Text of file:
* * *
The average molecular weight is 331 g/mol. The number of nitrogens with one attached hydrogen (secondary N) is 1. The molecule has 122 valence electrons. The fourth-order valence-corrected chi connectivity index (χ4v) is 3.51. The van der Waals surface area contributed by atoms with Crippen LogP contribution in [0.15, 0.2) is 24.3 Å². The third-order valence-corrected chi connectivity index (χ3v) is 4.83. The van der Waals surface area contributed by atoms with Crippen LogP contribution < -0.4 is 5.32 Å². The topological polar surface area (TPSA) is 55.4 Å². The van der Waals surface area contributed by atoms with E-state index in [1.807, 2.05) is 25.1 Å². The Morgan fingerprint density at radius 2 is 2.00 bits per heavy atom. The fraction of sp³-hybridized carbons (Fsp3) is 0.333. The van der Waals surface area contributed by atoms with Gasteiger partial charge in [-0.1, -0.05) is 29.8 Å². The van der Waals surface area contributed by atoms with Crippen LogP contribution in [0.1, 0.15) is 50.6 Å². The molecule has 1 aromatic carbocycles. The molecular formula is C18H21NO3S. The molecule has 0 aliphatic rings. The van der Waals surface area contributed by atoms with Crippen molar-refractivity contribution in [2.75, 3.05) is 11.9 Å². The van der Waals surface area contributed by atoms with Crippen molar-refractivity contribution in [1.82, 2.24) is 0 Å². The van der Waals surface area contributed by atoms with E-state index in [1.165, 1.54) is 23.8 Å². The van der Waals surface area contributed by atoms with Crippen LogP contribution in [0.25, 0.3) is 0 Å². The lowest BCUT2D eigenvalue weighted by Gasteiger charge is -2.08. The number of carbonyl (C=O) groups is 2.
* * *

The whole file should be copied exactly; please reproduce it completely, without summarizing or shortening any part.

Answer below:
The average molecular weight is 331 g/mol. The number of nitrogens with one attached hydrogen (secondary N) is 1. The molecule has 122 valence electrons. The fourth-order valence-corrected chi connectivity index (χ4v) is 3.51. The van der Waals surface area contributed by atoms with Crippen LogP contribution in [0.15, 0.2) is 24.3 Å². The third-order valence-corrected chi connectivity index (χ3v) is 4.83. The van der Waals surface area contributed by atoms with Crippen LogP contribution < -0.4 is 5.32 Å². The topological polar surface area (TPSA) is 55.4 Å². The van der Waals surface area contributed by atoms with E-state index in [1.807, 2.05) is 25.1 Å². The Morgan fingerprint density at radius 2 is 2.00 bits per heavy atom. The fraction of sp³-hybridized carbons (Fsp3) is 0.333. The van der Waals surface area contributed by atoms with Gasteiger partial charge in [-0.1, -0.05) is 29.8 Å². The van der Waals surface area contributed by atoms with Crippen LogP contribution in [0.1, 0.15) is 50.6 Å². The molecule has 1 aromatic carbocycles. The molecular formula is C18H21NO3S. The molecule has 0 aliphatic rings. The van der Waals surface area contributed by atoms with Crippen molar-refractivity contribution in [2.75, 3.05) is 11.9 Å². The van der Waals surface area contributed by atoms with Crippen molar-refractivity contribution in [1.82, 2.24) is 0 Å². The van der Waals surface area contributed by atoms with E-state index in [1.165, 1.54) is 23.8 Å². The van der Waals surface area contributed by atoms with Crippen LogP contribution in [0.25, 0.3) is 0 Å². The lowest BCUT2D eigenvalue weighted by Gasteiger charge is -2.08. The number of carbonyl (C=O) groups is 2.